Prospective evaluation of rapid antigen tests for diagnosis of respiratory syncytial virus and human metapneumovirus infections
Abstract number: P1597
Aslanzadeh J., Zheng X., Li H., Ratkiewicz J., Meng S., Hamilton P., Tang Y.W.
Objectives: Respiratory syncytial virus (RSV) and human metapneumovirus (hMPV) are two important viral pathogens causing respiratory tract infections in paediatric population. The use of rapid antigen detection tests allows for the prompt isolation and treatment of infected patients.
Methods: In a prospective study, using PCR as the "gold standard", we evaluated four rapid antigen tests including an EIA test for RSV (Directigen EZ RSV, Becton Dickinson, Sparks MD), a DFA test for RSV (Bartels, Trinity Biotech Carlsbad, CA) and two DFA tests for hMPV manufactured by DHI (Diagnostic Hybrids Inc. Athens OH) and Imagen (Oxoid, UK). We performed the 4 tests on 515 consecutive nasopharyngeal aspirates, which had adequate volumes and cells, submitted to the Clinical Microbiology Laboratory at Hartford Hospital from November 1, 2006 to April 21, 2007. Total nucleic acid was extracted by an easyMAG (bioMerieux) from each sample and was subjected to two user developed real-time TaqMan RT-PCR amplifications for RSV and hMPV.
Results: The TaqMan assays detected 238 (46%) RSV and 32 (6.2%) hMPV among all the submitted specimens. The rapid RSV EIA antigen assay was positive for 219 specimens, giving a sensitivity of 79.8% and a specificity of 89.5%. In contrast, RSV DFA was positive for 233 specimens with a sensitivity of 94.1% and a specificity of 96.8%. The DHI DFA detected hMPV in 21 specimens, giving a sensitivity of 62.5% and a specificity of 99.8%. All inconsistent results between PCR and antigen assays were confirmed with another RT-PCR directed to a second target in the RSV or hMPV gemone. The sensitivity, specificity, positive and negative predictive value for Imagen DFA for hMPV was 99%, 63.2%, 100% and 100% respectively.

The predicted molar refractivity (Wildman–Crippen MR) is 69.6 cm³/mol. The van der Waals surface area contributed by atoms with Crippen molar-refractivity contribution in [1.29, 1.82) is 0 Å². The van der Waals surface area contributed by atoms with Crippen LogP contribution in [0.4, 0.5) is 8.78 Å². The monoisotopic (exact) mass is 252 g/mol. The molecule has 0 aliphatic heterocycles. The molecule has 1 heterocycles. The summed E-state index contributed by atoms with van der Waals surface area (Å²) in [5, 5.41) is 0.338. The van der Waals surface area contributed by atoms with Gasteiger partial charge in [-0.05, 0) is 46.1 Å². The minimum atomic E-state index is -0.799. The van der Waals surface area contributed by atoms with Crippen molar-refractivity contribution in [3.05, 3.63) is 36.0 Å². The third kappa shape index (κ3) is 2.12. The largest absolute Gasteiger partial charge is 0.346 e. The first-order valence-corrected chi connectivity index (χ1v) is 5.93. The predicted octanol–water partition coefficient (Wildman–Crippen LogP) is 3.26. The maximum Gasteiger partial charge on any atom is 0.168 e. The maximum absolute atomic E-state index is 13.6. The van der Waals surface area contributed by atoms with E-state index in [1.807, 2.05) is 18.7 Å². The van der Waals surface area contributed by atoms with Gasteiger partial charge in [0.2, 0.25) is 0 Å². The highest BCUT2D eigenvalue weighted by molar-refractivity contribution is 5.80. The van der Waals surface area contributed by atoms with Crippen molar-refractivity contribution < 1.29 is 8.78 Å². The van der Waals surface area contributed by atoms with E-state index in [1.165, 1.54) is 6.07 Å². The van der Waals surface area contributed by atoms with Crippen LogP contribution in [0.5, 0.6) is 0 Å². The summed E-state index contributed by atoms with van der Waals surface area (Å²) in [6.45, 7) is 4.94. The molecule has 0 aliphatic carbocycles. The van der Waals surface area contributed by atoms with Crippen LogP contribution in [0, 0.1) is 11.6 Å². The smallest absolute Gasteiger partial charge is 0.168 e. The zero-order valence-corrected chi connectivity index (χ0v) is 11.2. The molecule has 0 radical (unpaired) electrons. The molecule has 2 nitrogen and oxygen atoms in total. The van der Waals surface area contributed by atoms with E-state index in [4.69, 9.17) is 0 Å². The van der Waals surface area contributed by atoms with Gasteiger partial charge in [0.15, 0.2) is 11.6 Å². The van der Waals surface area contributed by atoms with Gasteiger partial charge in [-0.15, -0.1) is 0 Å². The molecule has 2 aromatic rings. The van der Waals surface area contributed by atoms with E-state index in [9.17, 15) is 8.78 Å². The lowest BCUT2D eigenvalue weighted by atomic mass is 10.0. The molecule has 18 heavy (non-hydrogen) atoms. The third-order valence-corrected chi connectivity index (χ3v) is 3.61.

Conclusion: We conclude while RSV EIA is user friendly it lacks sensitivity and specificity especially during off peak months. In contrast, RSV DFA is more sensitive and specific but is subjective and it demands technical time and expertise. Similarly, both hMPV DFA are highly specific in comparison to RT-PCR, but sensitivity awaits further improvement.
|Session name:||18th European Congress of Clinical Microbiology and Infectious Diseases|
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